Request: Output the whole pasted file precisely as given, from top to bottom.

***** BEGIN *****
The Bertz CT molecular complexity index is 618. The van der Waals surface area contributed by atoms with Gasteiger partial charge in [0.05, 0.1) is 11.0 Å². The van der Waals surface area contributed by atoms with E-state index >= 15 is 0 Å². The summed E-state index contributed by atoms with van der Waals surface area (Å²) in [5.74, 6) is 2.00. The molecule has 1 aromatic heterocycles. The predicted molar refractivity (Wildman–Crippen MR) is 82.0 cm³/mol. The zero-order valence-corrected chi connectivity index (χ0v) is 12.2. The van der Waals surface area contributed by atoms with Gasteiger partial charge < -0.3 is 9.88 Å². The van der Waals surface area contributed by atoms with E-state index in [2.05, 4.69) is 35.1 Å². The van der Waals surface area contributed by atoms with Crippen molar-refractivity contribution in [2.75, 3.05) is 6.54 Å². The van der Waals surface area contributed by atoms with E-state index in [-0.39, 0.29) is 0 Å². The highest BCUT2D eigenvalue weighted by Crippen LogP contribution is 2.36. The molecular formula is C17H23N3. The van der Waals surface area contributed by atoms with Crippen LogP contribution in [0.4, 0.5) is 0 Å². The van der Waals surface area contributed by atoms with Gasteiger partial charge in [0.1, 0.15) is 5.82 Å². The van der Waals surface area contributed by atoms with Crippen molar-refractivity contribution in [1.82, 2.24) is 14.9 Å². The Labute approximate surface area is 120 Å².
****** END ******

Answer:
The Bertz CT molecular complexity index is 618. The van der Waals surface area contributed by atoms with Gasteiger partial charge in [0.05, 0.1) is 11.0 Å². The van der Waals surface area contributed by atoms with E-state index >= 15 is 0 Å². The summed E-state index contributed by atoms with van der Waals surface area (Å²) in [5.74, 6) is 2.00. The molecule has 1 aromatic heterocycles. The predicted molar refractivity (Wildman–Crippen MR) is 82.0 cm³/mol. The zero-order valence-corrected chi connectivity index (χ0v) is 12.2. The van der Waals surface area contributed by atoms with Gasteiger partial charge < -0.3 is 9.88 Å². The van der Waals surface area contributed by atoms with E-state index in [2.05, 4.69) is 35.1 Å². The van der Waals surface area contributed by atoms with Crippen molar-refractivity contribution in [2.75, 3.05) is 6.54 Å². The van der Waals surface area contributed by atoms with E-state index in [-0.39, 0.29) is 0 Å². The highest BCUT2D eigenvalue weighted by Crippen LogP contribution is 2.36. The molecular formula is C17H23N3. The van der Waals surface area contributed by atoms with Crippen LogP contribution in [0.4, 0.5) is 0 Å². The van der Waals surface area contributed by atoms with Gasteiger partial charge in [0.1, 0.15) is 5.82 Å². The van der Waals surface area contributed by atoms with Crippen molar-refractivity contribution in [1.82, 2.24) is 14.9 Å². The Labute approximate surface area is 120 Å².